The Economical Dairy Goat


| 11/2/2012 1:47:33 PM


Tags: Dairy Goats, Miniature Alpine, Homestead, Economical, Goat Breeds, Milk Maid,

Milk MaidWe all know how it's getting harder to make our incomes go further. We see things in the stores going up. I was in a store the other day picking up some lemonade.  A week ago I paid only $1.00 for it, now, $1.58. Ok, not that this will cause me to declare bankruptcy but that is a 58% price increase. The problem is most everything has gone up and our income is not climbing with it.

For those of us who love to play in the dirt or spend more time in the barn or in the pastures to produce food to help out with rising costs, I'm sure anyone having livestock knows what the price of grain and hay has done. Not 3 years ago I was paying $5 for a 65lb bale of grass hay. That same bale is now $11.25. I see heads nodding in agreement and some mouths are dropping.

To help save some money on the feed bill for my herd of Alpine dairy goats, 9 years ago after a few “oops” were born in the herd from the Nigerian Dwarf buck breeding a few of the doelings, I fell in love with the Mini-Alpine. The dam of this breed is a standard size Alpine and the sire is a Nigerian Dwarf, which is the shortest of the dairy breeds. This “oops” produced 2 sets of twins which I was very impressed with to the point that I decided to breed all my doe's that would be first fresheners(1st time to have babies) to my Nigerian Dwarf bucks. Then, as I figured my older girls would have an easier time of delivery if bred to the Nigerian boys, my Miniature Alpine herd was born. 

Nancy and Country Queen
3rd generation Mini-Alpine kid with her dam. 

Goats are amazing animals as they can be having kids a year after they are born. Mini's are no different so the wait to see what their udders would do wasn't so bad. I was impressed one more time when they were providing just about the same amount of milk as my standard size doe's were giving. What I've found out is the mini's will eat about 1/3 less the amount of grain but convert it to milk better. We've never had a mini doe produce under 3/4 of a gallon of milk a day. As I write this I have one that is giving a gallon per day and she has been in milk for 6 months now. They are a very economical animal to have on the homestead. Along with getting the milk, we can also make cheeses, yogurt, ice cream and even soap from milk. Oh, I better not forget butter and cooking with goat milk adds a touch more moisture to baked goods also. Old fashioned cooked puddings are smoother with goat milk. Before I gain a few more pounds just thinking of it, I better move on.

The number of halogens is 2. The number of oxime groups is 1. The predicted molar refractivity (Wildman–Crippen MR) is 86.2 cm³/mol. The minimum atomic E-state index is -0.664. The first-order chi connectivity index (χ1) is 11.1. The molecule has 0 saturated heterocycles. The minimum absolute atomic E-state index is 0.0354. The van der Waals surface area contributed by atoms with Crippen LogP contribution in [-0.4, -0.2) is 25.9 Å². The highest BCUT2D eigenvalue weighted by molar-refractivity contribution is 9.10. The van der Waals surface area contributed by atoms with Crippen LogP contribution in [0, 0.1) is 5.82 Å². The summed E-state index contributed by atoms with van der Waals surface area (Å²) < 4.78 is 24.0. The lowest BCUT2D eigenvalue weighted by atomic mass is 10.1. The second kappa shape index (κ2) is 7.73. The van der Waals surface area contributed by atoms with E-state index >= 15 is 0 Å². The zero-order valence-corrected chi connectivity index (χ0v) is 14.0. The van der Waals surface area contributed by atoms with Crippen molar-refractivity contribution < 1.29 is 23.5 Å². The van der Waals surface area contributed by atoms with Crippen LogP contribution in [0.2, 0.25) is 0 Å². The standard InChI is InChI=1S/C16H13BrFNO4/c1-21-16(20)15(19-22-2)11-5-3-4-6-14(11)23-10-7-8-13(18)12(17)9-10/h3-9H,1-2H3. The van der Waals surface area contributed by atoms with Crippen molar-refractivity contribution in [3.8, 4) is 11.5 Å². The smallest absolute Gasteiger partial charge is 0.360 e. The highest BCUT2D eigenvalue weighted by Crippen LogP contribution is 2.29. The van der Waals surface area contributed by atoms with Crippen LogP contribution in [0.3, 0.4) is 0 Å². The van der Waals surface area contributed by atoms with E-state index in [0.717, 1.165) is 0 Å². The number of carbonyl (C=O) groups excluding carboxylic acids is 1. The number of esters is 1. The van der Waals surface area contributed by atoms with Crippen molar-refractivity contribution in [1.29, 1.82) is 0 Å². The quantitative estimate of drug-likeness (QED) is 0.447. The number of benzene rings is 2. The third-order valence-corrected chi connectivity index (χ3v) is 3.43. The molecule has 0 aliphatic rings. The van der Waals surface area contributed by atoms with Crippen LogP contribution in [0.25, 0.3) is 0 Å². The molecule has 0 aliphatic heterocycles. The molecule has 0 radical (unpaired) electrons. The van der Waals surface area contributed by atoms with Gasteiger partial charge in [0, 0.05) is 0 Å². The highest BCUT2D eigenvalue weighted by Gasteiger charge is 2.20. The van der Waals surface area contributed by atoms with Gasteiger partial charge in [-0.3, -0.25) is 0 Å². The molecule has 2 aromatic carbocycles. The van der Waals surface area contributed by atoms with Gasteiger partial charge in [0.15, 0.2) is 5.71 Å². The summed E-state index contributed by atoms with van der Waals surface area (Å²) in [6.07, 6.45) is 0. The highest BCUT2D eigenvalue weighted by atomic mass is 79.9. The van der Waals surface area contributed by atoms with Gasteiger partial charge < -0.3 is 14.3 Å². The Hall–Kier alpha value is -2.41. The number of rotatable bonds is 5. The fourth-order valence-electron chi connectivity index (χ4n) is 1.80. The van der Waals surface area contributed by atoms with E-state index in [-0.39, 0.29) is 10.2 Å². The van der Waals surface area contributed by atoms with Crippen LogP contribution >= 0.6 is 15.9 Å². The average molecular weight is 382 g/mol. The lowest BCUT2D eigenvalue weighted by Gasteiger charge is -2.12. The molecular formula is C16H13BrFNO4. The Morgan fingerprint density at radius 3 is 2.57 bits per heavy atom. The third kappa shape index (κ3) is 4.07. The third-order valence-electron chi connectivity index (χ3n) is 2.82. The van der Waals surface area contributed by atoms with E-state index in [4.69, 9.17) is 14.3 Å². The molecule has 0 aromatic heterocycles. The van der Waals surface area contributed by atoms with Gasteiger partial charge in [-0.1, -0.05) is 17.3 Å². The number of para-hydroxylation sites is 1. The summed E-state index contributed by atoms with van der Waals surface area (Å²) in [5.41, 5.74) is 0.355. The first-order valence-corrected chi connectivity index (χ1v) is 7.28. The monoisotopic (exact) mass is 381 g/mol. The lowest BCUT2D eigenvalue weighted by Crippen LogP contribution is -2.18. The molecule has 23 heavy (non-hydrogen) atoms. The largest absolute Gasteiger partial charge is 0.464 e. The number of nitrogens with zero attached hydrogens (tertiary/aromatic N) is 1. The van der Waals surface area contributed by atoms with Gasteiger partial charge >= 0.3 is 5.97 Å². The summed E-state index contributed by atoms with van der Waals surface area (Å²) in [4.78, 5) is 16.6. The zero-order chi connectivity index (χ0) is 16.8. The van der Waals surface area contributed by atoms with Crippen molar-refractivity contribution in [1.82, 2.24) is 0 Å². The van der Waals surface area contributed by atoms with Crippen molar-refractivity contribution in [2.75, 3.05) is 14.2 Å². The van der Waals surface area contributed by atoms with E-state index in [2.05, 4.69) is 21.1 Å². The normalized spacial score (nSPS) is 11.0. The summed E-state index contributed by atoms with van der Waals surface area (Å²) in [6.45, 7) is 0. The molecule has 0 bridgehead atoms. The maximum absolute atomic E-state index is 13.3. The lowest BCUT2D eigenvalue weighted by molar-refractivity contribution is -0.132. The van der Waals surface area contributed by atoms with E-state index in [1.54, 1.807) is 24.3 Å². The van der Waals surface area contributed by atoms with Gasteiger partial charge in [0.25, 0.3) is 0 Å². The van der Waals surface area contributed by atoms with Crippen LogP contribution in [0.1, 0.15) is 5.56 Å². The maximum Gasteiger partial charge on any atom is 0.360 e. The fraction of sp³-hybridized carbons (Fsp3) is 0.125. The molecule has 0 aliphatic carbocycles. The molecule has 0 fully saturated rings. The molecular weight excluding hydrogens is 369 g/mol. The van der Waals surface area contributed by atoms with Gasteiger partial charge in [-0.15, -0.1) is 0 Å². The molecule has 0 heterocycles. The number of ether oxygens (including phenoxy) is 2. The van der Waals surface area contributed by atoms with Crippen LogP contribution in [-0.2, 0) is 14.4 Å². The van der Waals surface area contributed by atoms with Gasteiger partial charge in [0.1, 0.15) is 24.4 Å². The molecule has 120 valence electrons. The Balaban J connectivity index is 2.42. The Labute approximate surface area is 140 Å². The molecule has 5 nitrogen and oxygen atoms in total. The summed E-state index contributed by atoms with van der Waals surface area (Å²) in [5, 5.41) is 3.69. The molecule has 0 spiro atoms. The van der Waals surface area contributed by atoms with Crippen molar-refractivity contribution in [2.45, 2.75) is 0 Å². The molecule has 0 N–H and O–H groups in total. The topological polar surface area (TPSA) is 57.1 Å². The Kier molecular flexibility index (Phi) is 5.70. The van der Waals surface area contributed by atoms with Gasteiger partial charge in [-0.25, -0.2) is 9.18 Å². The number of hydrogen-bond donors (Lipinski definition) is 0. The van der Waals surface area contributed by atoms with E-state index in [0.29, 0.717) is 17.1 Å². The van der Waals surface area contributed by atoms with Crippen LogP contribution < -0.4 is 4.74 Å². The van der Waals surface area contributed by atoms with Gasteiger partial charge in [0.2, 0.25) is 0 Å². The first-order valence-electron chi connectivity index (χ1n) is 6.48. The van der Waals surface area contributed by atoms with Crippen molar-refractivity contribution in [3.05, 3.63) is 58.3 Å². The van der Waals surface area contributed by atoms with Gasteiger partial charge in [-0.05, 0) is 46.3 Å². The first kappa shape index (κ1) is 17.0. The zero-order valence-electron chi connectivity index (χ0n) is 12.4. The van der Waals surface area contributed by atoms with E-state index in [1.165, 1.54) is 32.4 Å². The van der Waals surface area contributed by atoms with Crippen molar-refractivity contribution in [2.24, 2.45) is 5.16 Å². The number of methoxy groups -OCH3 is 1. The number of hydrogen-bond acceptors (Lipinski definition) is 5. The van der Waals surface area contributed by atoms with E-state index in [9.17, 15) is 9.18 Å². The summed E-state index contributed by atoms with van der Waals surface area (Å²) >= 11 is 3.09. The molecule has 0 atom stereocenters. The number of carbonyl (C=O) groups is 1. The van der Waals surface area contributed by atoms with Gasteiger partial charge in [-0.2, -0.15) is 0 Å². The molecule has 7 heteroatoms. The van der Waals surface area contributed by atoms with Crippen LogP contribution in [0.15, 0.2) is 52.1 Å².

Aruba left
MMR P Aruba – 1st generation Sr. Doe  

milk maid
11/10/2012 5:16:40 PM

Thanks Dave, I love the idea of gardens in the cities. People just don't know where their food comes from anymore. The taste alone is different. And thanks for the welcome also. Suzy


nebraska dave
11/3/2012 2:36:38 PM

Milk Maid, welcome to the GRIT blogging community. I can tell that you certainly love your mini goats. You certainly have stated a true statement in the rising cost of almost everything. Gasoline has doubled in price over the last four years. Grocery costs continue to rise almost weekly. For me, a retired guy, the income certainly isn't keeping up. With a youngest daughter and a hungry grandson living here with me, more ways to cut the costs have had to be a daily part of living. My claim to fame is gardening on a grand scale in the inner city. It's been an interesting year for sure. Thank you for deciding to blog for GRIT. Have a great day with your goats.





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